9 494 413 3 3 488 3 404 486 3 499 3
10 3 4 10 10 3 10 4 3 10 3 10


positive sets:

Nr. Method/Parameter-Set Size of Result-Set
1 hhsearch (psi-blast e=0.005 i=3) 6
2 hhsearch (psi-blast e=10E-6 i=3) 6
3 fasta 224
4 psi-blast e=0.005 i=5 226
5 hhsearch - simple 6
6 hhsearch (psi-blast e=10E-6 i=5) 6
7 psi-blast e=10E-6 i=5 226
8 psi-blast e=0.005 i=3 223
9 blast 220
10 hhsearch (psi-blast e=0.005 i=5) 6
11 psi-blast e=10E-6 i=3 223


Nr./Nr. 1 2 3 4 5 6 7 8 9 10 11
0 6 6 4 3 6 6 3 3 4 6 3
1 6 6 4 3 6 6 3 3 4 6 3
2 4 4 224 193 4 4 192 194 211 4 194
3 3 3 193 226 3 3 224 220 188 3 219
4 6 6 4 3 6 6 3 3 4 6 3
5 6 6 4 3 6 6 3 3 4 6 3
6 3 3 192 224 3 3 226 219 187 3 217
7 3 3 194 220 3 3 219 223 188 3 220
8 4 4 211 188 4 4 187 188 220 4 188
9 6 6 4 3 6 6 3 3 4 6 3
10 3 3 194 219 3 3 217 220 188 3 223

Summary

BLAST is the fastest method. Its result is comparable to FASTA and PSI-BLAST.

It was mentioned that FASTA is more sensitive than BLAST. The number of found positives does not underlie this statement.

PSI-Pred is the slowest of the used methods on the base of the measured time. The final results of each iteration are comparable to a simple BLAST or FASTA search. Between the different runs it finds sometimes new positives, sometimes it loses positives and sometimes it finds formerly lost positives again. The ranks of the positives spread. It's not easy to dermine without the knowledge of the positives which results are good.

The only way to count the found positives (according to HSSP) is to use the cross-references in the SwissProt entries listed in HSSP. There are several problems concerning this method. Not all possible references might be annotated in the SwissProt entry. That means not every non-"positive" is automatically a false positive. Regarding the performance of an alignment method it's also necessary to regard the ranking of the positives. Therefore some non-positive gaps especially at the beginning (high score, high coverage, high identity, but non-positive) might be just wrongly annotated as non-positive.

HHSearch is in fact slower than PSI-Blast. We used for some of our HHSearch examples (1-4) PSI-Blast results. Adding the PSI-Blast runtime HHSearch is really slow. But it's performance is marvelous. It found only seven positives, but these are (in every parameter set) the first seven results and are clearly separated from the others by high scores. As already mentioned that's not a lot. But in HSSP are only (indirectly) 61 PDB entries listed. And probably some of them got lost by the filtering of the PDB HHM-database (less than 70 % sequence-identity).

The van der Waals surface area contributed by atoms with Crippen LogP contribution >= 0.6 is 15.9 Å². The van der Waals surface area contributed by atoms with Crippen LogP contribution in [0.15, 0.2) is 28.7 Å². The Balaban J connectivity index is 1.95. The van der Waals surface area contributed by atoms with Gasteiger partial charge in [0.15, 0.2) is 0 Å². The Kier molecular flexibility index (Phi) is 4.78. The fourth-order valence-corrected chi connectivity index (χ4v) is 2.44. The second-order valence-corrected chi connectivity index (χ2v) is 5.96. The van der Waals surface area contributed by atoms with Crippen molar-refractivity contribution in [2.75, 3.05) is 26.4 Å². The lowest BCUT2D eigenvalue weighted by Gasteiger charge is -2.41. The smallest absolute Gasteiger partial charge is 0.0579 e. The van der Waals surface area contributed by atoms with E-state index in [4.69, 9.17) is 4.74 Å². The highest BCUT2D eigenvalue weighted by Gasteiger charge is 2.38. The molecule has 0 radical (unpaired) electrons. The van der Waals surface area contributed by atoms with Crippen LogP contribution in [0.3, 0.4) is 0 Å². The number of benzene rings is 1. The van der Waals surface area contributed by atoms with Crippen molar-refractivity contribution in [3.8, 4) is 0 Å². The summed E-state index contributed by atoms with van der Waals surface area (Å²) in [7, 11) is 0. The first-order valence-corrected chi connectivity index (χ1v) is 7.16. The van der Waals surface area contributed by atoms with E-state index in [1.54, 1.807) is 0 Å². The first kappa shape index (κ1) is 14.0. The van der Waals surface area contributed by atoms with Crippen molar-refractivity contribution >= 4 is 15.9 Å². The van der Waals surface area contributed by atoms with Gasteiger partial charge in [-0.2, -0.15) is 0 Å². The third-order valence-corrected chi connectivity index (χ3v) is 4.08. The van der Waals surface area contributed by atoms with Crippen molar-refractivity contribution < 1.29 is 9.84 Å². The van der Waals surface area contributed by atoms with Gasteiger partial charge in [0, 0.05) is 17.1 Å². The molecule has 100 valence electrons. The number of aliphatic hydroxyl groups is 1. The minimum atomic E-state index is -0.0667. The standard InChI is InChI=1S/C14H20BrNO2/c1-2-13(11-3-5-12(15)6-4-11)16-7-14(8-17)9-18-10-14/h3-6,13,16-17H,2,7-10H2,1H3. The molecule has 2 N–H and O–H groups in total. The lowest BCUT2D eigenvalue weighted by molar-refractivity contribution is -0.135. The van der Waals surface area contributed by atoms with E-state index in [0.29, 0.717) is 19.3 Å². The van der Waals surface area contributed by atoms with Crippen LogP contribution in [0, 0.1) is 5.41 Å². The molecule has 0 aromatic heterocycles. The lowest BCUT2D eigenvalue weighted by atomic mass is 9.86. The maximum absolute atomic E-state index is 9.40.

In general it seems that PAH is a widely studied gene. Therefore it is quite easy to find targets. Even in the PDB were seven structures (of 61 possible) found, which are associated to PAH by HSSP.

With more difficult (less similar knowledge in the databases) queries the performance of the methods would separate more clearly. There PSI-BLAST and HHSearch would probably outperform BLAST and FASTA.

In my opinion HHSearch run with PSI-BLAST profiles is the tool of choice. The true positives can be more easily determined by the scores, which is necessary if searching for a virgin (nothing is known about the positives) and difficult sequence. HHSearch is part of the HHPred method, whose servers were on top in the last CASP-Competition. This shows its capabilities in finding reliable alignments, which could even be used for homology modeling.

Task 2.2: Multiple sequence alignments

Methodology

For each identity range (99%-90%, 89%-60, 59%-40% and 39%-20%) we selected five sequences of which at least one sequence has a solved structure as well. In order to find these sequences we looked in our blast and psi-blast results for appropriate sequences, four for each identity range. A sequences was considered as appropriate if it has the wanted sequence identity to our reference sequence and if this sequence has roughly the same length as our reference sequence. The reason for this is that we wanted to avoid leading and trailing gaps in our alignments. However, this was not always possible , especially for the low identity range (39%-20%). Last but not least, we used our hhsearch results (which was queried against a profile database of all pdb entries) to find appropriate sequences for each identity range. The list of selected sequences is as follows: